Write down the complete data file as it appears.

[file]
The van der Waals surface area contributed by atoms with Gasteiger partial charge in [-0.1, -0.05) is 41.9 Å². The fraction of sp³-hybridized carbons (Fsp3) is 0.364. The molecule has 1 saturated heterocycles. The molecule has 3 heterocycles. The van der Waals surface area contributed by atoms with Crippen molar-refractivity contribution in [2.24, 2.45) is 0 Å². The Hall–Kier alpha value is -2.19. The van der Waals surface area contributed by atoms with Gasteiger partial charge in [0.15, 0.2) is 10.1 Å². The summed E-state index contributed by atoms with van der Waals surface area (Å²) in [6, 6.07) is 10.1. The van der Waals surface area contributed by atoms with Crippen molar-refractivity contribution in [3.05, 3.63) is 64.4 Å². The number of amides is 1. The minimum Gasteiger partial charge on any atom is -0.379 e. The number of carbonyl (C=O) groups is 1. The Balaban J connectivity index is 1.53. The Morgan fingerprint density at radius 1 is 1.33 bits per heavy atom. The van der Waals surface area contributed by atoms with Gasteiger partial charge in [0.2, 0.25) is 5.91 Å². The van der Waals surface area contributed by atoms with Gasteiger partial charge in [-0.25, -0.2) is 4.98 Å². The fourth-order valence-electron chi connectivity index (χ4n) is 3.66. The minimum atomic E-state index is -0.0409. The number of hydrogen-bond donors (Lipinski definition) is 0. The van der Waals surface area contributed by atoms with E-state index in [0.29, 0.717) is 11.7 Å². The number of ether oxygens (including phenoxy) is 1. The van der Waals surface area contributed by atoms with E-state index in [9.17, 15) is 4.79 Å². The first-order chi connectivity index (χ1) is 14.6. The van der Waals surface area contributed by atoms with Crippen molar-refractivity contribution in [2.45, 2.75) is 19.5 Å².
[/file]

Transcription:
The van der Waals surface area contributed by atoms with Gasteiger partial charge in [-0.1, -0.05) is 41.9 Å². The fraction of sp³-hybridized carbons (Fsp3) is 0.364. The molecule has 1 saturated heterocycles. The molecule has 3 heterocycles. The van der Waals surface area contributed by atoms with Crippen molar-refractivity contribution in [2.24, 2.45) is 0 Å². The Hall–Kier alpha value is -2.19. The van der Waals surface area contributed by atoms with Gasteiger partial charge in [0.15, 0.2) is 10.1 Å². The summed E-state index contributed by atoms with van der Waals surface area (Å²) in [6, 6.07) is 10.1. The van der Waals surface area contributed by atoms with Crippen molar-refractivity contribution in [3.05, 3.63) is 64.4 Å². The number of amides is 1. The minimum Gasteiger partial charge on any atom is -0.379 e. The number of carbonyl (C=O) groups is 1. The Balaban J connectivity index is 1.53. The Morgan fingerprint density at radius 1 is 1.33 bits per heavy atom. The van der Waals surface area contributed by atoms with Gasteiger partial charge in [0.2, 0.25) is 5.91 Å². The van der Waals surface area contributed by atoms with Gasteiger partial charge in [-0.25, -0.2) is 4.98 Å². The fourth-order valence-electron chi connectivity index (χ4n) is 3.66. The minimum atomic E-state index is -0.0409. The number of hydrogen-bond donors (Lipinski definition) is 0. The van der Waals surface area contributed by atoms with E-state index in [0.29, 0.717) is 11.7 Å². The number of ether oxygens (including phenoxy) is 1. The van der Waals surface area contributed by atoms with E-state index in [9.17, 15) is 4.79 Å². The first-order chi connectivity index (χ1) is 14.6. The van der Waals surface area contributed by atoms with Crippen molar-refractivity contribution in [2.45, 2.75) is 19.5 Å².